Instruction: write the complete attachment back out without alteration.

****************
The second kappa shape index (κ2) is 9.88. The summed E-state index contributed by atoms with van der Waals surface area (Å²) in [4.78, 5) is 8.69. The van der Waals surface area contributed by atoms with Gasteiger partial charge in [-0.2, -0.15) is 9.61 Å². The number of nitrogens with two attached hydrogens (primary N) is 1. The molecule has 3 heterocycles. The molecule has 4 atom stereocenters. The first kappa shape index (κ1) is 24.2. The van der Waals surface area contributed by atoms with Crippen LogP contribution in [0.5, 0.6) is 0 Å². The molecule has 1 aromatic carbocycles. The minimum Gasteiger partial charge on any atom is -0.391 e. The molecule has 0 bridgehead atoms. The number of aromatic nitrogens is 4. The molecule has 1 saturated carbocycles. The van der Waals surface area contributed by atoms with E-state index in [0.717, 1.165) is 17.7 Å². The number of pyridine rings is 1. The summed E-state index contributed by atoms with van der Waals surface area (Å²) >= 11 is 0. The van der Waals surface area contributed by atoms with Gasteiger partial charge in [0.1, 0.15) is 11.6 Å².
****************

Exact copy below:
The second kappa shape index (κ2) is 9.88. The summed E-state index contributed by atoms with van der Waals surface area (Å²) in [4.78, 5) is 8.69. The van der Waals surface area contributed by atoms with Gasteiger partial charge in [-0.2, -0.15) is 9.61 Å². The number of nitrogens with two attached hydrogens (primary N) is 1. The molecule has 3 heterocycles. The molecule has 4 atom stereocenters. The first kappa shape index (κ1) is 24.2. The van der Waals surface area contributed by atoms with Crippen LogP contribution in [0.5, 0.6) is 0 Å². The molecule has 1 aromatic carbocycles. The minimum Gasteiger partial charge on any atom is -0.391 e. The molecule has 0 bridgehead atoms. The number of aromatic nitrogens is 4. The molecule has 1 saturated carbocycles. The van der Waals surface area contributed by atoms with E-state index in [0.717, 1.165) is 17.7 Å². The number of pyridine rings is 1. The summed E-state index contributed by atoms with van der Waals surface area (Å²) >= 11 is 0. The van der Waals surface area contributed by atoms with Gasteiger partial charge in [0.1, 0.15) is 11.6 Å².